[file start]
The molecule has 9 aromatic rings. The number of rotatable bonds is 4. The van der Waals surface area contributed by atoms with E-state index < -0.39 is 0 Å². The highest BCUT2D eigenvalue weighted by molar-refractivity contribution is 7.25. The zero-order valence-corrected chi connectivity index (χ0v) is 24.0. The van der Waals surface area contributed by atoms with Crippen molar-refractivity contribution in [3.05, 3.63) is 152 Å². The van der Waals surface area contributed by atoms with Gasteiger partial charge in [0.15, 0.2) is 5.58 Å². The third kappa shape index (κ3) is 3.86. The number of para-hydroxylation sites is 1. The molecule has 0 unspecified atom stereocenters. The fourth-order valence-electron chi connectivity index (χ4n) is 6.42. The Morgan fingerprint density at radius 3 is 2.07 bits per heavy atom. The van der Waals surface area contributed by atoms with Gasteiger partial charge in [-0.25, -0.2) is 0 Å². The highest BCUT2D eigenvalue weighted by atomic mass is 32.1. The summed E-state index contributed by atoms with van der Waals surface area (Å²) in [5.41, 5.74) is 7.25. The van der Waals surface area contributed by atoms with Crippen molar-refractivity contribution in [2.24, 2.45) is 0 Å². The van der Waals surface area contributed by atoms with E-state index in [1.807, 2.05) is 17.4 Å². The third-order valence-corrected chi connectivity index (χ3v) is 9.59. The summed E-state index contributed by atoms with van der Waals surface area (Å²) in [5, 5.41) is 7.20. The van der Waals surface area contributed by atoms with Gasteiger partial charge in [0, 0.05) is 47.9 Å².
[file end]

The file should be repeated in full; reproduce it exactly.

The molecule has 9 aromatic rings. The number of rotatable bonds is 4. The van der Waals surface area contributed by atoms with E-state index < -0.39 is 0 Å². The highest BCUT2D eigenvalue weighted by molar-refractivity contribution is 7.25. The zero-order valence-corrected chi connectivity index (χ0v) is 24.0. The van der Waals surface area contributed by atoms with Crippen molar-refractivity contribution in [3.05, 3.63) is 152 Å². The van der Waals surface area contributed by atoms with Gasteiger partial charge in [0.15, 0.2) is 5.58 Å². The third kappa shape index (κ3) is 3.86. The number of para-hydroxylation sites is 1. The molecule has 0 unspecified atom stereocenters. The fourth-order valence-electron chi connectivity index (χ4n) is 6.42. The Morgan fingerprint density at radius 3 is 2.07 bits per heavy atom. The van der Waals surface area contributed by atoms with Gasteiger partial charge in [-0.25, -0.2) is 0 Å². The highest BCUT2D eigenvalue weighted by atomic mass is 32.1. The summed E-state index contributed by atoms with van der Waals surface area (Å²) in [5.41, 5.74) is 7.25. The van der Waals surface area contributed by atoms with Crippen molar-refractivity contribution in [2.24, 2.45) is 0 Å². The van der Waals surface area contributed by atoms with E-state index in [1.807, 2.05) is 17.4 Å². The third-order valence-corrected chi connectivity index (χ3v) is 9.59. The summed E-state index contributed by atoms with van der Waals surface area (Å²) in [5, 5.41) is 7.20. The van der Waals surface area contributed by atoms with Gasteiger partial charge in [0, 0.05) is 47.9 Å².